EA Sports UFC 4 review: Split decision

EA Sports UFC 4 improves on some of the core gameplay concepts from past titles, but will it be enough to get the decision?

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The more I think about it, sports video games and their marketing leading up to release is like listening to a fighter about to step into the Octagon on fight week. It’s always the best camp they’ve ever had, they’ve never been in this good of shape, and the weight cut was a breeze. After the fight you find out they had a staph infection and broken rib and it was a miracle that they even made it to fight night.

In the lead up to the release of EA Sports UFC 4, I was offered several looks at the game, and as is usually the case, all the right things were said. UFC 4 was more accessible via grapple assist and easier striking inputs, submissions were more intuitive, and connected profiles meant players could earn customization XP across all game modes. I’m happy to report that the pre-release talk was true, but that doesn’t mean there aren’t some holes that prevent UFC 4 from reaching its potential.

Pre-fight preparations

UFC 4 comes with all the bells and whistles that you’d expect from an MMA video game, including new game modes like the online Blitz Battles, cool locations such as the Kumite and Backyard, and novelty fighters that include Tyson Fury, Anthony Joshua, Kimbo Slice (RIP), and even Dana White. That’s just paint to make it all look pretty, though, as the true focus of UFC 4 is in its Career Mode and fighter customization.

In fact, UFC 4 kicks off with players creating a fighter. You’ll choose your sex, weight class, shorts, gloves, mouthpiece, walkout music, emotes, and more. Then, it’s time to meet Coach Davis, the guy who is going to teach you the ins and outs of the fight game and hopefully coach you to a title. I decided to go with a heavyweight boxer named Bam Bam, and even secured the @BamBamMMA for my in-game social media handle.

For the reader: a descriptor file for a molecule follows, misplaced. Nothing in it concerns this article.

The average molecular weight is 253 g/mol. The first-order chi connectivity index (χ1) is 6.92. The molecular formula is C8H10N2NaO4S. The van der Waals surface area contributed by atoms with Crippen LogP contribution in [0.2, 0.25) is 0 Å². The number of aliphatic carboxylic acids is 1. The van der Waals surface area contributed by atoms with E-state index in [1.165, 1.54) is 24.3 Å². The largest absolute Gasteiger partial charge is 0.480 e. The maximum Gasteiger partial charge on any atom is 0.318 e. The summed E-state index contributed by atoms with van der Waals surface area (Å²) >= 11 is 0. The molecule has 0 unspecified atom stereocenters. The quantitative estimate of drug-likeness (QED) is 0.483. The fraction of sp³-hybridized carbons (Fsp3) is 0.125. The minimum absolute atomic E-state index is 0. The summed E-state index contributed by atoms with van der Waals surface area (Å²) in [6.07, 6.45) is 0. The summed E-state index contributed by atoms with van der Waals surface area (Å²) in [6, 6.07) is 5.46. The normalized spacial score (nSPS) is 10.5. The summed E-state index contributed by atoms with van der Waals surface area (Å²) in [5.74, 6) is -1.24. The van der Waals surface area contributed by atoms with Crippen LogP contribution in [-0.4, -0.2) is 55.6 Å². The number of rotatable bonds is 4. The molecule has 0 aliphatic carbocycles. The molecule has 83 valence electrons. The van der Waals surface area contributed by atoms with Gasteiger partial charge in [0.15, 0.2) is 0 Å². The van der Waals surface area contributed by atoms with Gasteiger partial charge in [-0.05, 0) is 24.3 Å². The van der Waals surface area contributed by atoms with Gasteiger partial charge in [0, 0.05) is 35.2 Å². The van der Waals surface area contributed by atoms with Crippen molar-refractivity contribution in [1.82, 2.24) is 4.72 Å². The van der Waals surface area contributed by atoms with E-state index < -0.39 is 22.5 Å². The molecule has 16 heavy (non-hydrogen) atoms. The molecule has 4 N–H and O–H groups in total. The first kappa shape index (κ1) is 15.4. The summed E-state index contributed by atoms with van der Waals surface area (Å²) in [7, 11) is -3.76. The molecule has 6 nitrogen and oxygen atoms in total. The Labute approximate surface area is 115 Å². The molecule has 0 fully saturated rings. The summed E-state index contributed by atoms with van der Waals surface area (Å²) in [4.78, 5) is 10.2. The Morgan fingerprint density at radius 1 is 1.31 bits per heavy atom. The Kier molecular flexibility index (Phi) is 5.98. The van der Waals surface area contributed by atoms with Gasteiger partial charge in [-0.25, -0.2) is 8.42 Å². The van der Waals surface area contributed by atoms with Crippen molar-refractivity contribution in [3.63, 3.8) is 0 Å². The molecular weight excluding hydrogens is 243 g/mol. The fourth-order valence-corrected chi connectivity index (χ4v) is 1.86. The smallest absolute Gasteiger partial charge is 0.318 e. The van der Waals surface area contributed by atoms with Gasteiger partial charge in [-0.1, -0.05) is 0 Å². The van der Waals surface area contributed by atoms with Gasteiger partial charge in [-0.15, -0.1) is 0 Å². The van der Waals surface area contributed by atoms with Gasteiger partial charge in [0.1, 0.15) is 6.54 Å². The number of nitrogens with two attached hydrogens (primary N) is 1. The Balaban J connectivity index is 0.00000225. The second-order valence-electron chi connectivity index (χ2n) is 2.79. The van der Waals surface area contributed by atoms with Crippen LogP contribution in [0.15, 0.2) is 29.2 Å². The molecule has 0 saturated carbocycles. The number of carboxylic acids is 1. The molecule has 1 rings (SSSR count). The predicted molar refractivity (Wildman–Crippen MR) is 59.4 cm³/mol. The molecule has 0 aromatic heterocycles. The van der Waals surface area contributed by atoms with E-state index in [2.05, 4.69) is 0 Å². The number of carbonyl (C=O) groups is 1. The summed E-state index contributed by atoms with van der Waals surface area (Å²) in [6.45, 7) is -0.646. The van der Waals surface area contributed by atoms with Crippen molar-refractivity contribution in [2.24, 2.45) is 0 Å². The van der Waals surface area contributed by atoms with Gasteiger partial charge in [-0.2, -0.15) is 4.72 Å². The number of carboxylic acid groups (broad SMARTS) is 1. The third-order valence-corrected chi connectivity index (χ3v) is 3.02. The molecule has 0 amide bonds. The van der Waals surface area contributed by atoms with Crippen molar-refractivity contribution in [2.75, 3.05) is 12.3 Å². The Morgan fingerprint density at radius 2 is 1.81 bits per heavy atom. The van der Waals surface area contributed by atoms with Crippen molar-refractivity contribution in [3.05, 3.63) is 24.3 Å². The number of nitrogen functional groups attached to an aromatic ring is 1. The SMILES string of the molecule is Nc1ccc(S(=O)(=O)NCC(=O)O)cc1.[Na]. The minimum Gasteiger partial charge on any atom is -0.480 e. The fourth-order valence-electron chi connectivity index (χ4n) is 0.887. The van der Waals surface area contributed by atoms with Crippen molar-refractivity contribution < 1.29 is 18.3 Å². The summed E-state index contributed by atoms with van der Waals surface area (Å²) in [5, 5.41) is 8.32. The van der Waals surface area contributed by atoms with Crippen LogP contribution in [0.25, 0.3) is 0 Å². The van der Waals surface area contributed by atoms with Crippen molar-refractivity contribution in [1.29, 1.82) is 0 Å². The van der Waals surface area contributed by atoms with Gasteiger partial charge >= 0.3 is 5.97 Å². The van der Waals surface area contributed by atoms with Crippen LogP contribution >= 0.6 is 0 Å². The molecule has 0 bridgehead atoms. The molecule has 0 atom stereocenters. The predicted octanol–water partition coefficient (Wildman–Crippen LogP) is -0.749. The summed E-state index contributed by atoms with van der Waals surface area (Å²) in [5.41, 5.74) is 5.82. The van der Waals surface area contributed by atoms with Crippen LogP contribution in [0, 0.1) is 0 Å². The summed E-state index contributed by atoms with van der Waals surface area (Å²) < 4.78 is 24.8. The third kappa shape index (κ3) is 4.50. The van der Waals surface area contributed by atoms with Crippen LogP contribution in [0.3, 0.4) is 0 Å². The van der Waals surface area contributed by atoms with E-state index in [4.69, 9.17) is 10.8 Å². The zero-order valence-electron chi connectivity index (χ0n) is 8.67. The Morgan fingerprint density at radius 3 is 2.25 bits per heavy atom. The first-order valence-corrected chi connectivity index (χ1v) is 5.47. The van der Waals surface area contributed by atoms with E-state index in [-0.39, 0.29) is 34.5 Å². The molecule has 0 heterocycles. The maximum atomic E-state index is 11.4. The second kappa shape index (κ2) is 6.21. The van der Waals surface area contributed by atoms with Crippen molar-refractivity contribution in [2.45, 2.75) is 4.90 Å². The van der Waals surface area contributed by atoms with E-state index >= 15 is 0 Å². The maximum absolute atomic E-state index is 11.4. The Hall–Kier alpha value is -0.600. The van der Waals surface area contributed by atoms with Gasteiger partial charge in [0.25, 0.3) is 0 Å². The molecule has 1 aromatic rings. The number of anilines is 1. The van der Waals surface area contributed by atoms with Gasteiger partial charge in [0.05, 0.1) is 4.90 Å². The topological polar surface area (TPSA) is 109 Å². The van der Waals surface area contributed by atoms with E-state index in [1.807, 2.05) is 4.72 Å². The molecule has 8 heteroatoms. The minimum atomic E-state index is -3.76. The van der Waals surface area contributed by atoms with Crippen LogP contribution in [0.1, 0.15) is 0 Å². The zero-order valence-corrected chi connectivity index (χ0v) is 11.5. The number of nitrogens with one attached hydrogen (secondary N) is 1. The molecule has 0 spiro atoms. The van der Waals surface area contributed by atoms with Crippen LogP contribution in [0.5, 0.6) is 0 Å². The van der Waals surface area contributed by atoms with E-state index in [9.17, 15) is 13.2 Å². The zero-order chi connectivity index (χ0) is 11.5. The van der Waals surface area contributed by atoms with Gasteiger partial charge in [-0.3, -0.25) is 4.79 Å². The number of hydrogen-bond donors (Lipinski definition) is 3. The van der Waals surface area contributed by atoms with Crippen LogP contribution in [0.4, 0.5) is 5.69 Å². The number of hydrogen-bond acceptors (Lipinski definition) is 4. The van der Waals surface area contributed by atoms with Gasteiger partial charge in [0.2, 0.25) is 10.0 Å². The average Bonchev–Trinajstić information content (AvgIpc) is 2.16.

Coach Davis watched me lose an amateur fight, but since he loved my toughness, invited me to his gym to train me personally. This kicked off tutorials to learn the basic moves and disciplines of MMA, and each lesson was followed by an amateur fight against an opponent who specialized in those skills. It provided a good understanding of what MMA is and prepared me for the game’s new systems and controls. For those who need a bit more help, there are tutorials in the menu, and a practice mode.

Welcome to the UFC

Soon I was given a fight in front of UFC boss Dana White to try for a spot in the UFC. I won by knockout and was offered a contract. While it is possible to get into the WFA, a lesser known MMA organization, then work your way to the UFC, Dana saw something in me and signed me immediately. This kicked off a UFC career where I dominated as champion for the bulk of the experience. I played on normal difficulty and could have cranked it up , but I like my virtual face punching to be more chill than intense.

Once I accepted my first UFC fight, I had to partake in my first fight camp, and each one lasts several in-game weeks. Players must do things like promote the fight, spar with training partners, invite UFC fighters to camp to learn new moves, and study tapes on upcoming opponents. This is also where the game’s social media mechanic lives, as well as the option to spend earned points to upgrade skills and buy perks.

Career Mode, unfortunately, has a few issues that drag the overall experience down. Players will spend a lot of time in fight camps between fights, meaning the bulk of a player’s time is likely to take place in menus and sparring instead of in the Octagon. Sparring is fun, as it allows you to learn new moves and improve the ones you already know, but when you’re sparring four or five times a camp, and each session is two minutes long, that’s 10 minutes alone assuming you don’t restart to try again.

When players aren’t sparring, they can watch tapes of their opponents, which I found useless as someone who follows MMA and already knows what each fighter specializes in, although I can see the benefit for those who don’t. You don’t actually watch tape, though, you just press a button and some text appears.

Fight camps are rounded out by promoting fights, connecting with other fighters, inviting them to camp, and a social media mechanic that is supposed to impact your career depending on your choices. All lack depth or consequence besides inviting fighters to camp to train with you. Sure, promoting fights helped me earn more money, but once I had millions in earnings, I didn’t care. Yes, there was one time I was able to reply to a fighter on social media, and we fought, but it happened once in a career that spanned north of 25 fights.